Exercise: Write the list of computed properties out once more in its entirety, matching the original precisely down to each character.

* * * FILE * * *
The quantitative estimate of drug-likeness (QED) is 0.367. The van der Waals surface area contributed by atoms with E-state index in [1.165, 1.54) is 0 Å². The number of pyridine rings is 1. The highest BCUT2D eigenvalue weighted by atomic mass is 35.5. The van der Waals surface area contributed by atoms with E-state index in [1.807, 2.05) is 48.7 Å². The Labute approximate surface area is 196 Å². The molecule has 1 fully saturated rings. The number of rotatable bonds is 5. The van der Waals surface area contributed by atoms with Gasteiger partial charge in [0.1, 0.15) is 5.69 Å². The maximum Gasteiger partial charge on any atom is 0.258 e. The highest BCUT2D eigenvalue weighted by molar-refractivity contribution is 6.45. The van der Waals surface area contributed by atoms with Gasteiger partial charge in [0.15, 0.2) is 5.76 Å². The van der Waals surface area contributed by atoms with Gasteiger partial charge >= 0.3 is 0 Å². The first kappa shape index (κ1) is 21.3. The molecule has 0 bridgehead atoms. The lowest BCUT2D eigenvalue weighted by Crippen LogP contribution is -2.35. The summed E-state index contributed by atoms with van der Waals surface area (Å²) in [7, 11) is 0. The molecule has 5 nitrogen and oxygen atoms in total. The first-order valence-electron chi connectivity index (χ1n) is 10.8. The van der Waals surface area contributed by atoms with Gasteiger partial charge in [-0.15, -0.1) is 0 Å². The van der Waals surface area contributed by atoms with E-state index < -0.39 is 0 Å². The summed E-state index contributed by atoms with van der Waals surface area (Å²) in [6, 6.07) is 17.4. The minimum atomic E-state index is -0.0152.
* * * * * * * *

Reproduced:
The quantitative estimate of drug-likeness (QED) is 0.367. The van der Waals surface area contributed by atoms with E-state index in [1.165, 1.54) is 0 Å². The number of pyridine rings is 1. The highest BCUT2D eigenvalue weighted by atomic mass is 35.5. The van der Waals surface area contributed by atoms with E-state index in [1.807, 2.05) is 48.7 Å². The Labute approximate surface area is 196 Å². The molecule has 1 fully saturated rings. The number of rotatable bonds is 5. The van der Waals surface area contributed by atoms with Gasteiger partial charge in [0.1, 0.15) is 5.69 Å². The maximum Gasteiger partial charge on any atom is 0.258 e. The highest BCUT2D eigenvalue weighted by molar-refractivity contribution is 6.45. The van der Waals surface area contributed by atoms with Gasteiger partial charge in [0.15, 0.2) is 5.76 Å². The van der Waals surface area contributed by atoms with Gasteiger partial charge >= 0.3 is 0 Å². The first kappa shape index (κ1) is 21.3. The molecule has 0 bridgehead atoms. The lowest BCUT2D eigenvalue weighted by Crippen LogP contribution is -2.35. The summed E-state index contributed by atoms with van der Waals surface area (Å²) in [7, 11) is 0. The molecule has 5 nitrogen and oxygen atoms in total. The first-order valence-electron chi connectivity index (χ1n) is 10.8. The van der Waals surface area contributed by atoms with Gasteiger partial charge in [-0.15, -0.1) is 0 Å². The van der Waals surface area contributed by atoms with E-state index < -0.39 is 0 Å². The summed E-state index contributed by atoms with van der Waals surface area (Å²) in [6, 6.07) is 17.4. The minimum atomic E-state index is -0.0152.